Take leftover French toast (I always make extra on the weekend for easy weekday breakfast or lunches), and cut into small squares. Alternating with chunks of your favourite fresh fruit, skewer the French toast pieces (or just make a French toast fruit salad in a bowl for little ones). In a separate bowl, mix together 1/2 cup vanilla Greek yogurt, 1.5 tbsp peanut butter, 1 tsp chia seeds (optional) and a sprinkle of cinnamon. Serve skewers with dip and your kids will gobble them up!
* original recipe credit to: Alberta Milk's "More About Milk" blog
I know this one is super simple, and some may think not-so-nutritious, but I'm a real Mom who uses some boxed, packaged products from time to time for the sake of convenience (and to add fun to our meal and snack rotations). You can use a boxed mac and cheese that you like (I like Annie's organic white cheese shells), add frozen peas (this not only adds nutrition, but also cools the mac and cheese down!) and voila! I usually serve with raw veggies and dip.
Here's a super quick homemade mac and cheese recipe if you have a bit more time to spare.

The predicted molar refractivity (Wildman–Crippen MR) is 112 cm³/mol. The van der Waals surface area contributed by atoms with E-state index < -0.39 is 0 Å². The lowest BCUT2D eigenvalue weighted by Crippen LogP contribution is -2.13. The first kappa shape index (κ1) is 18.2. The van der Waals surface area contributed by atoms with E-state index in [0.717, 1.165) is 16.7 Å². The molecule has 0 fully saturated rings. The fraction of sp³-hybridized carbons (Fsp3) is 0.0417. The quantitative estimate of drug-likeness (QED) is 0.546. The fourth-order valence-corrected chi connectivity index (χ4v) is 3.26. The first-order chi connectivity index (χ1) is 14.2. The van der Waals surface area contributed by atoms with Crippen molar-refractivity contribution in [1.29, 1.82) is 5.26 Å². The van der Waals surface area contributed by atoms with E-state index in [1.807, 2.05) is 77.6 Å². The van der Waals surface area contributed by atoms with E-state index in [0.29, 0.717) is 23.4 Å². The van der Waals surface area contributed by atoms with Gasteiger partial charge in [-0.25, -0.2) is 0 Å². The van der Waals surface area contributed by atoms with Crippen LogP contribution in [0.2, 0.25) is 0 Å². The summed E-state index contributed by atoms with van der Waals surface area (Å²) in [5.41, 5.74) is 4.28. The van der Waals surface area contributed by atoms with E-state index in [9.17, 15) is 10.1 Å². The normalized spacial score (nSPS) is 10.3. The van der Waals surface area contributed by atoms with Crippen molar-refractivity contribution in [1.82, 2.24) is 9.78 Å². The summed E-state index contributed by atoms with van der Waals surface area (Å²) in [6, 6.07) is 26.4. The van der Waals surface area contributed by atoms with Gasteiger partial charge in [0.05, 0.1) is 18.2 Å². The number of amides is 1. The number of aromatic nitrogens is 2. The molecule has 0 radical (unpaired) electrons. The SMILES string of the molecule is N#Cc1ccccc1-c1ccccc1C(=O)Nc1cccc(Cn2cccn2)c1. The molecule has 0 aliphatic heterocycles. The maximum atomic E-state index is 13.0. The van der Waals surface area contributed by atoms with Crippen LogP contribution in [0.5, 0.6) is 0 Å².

A you can see, I cook with eggs a lot because they're so versatile and easy to work with. I make frittatas a lot, for breakfast, lunch and dinner, and just add whatever veggies and leftover meat we have in the fridge.
1 cup chopped veggies such as mushrooms, tomato, and bell peppers
1 large handful of fresh spinach
6 large eggs
1/3 cup 1% milk
½ cup cheese grated
2 tsp butter for sautéing
Salt and pepper to taste
Want to make the muffin-tin version instead? Skip the stove-top and add egg mixture directly to greased muffin-tins. Place in 400 degree oven for 15-20 minutes!
*Original recipe found here: More About Milk: Sarah's Suppertime Frittata
Top whole grain bread with a thick slice of tomato and then cheese. Place under the broiler in your oven or toaster oven for 2-3 minutes until cheese is melted. Serve with raw veggies and hummus.
These delicious two-ingredient banana pancakes have been a hit since I posted them on the blog a couple of months ago in my "Breakfast Outside the Box" series. My kids love them, so I've decided to add them to our lunch rotation regularly. We serve them with Greek yogurt and berries or topped with peanut butter (and alongside cut-up fruit).
Heat a frying pan over medium-high heat on the stove and melt 1 tsp of butter. Make holes in two slices of whole grain bread and place the bread in the frying pan. Crack an egg into each hole. Flip when golden brown. Serve alongside veggies and dip or fresh fruit. My kids like a bit cheese melted on top of theirs.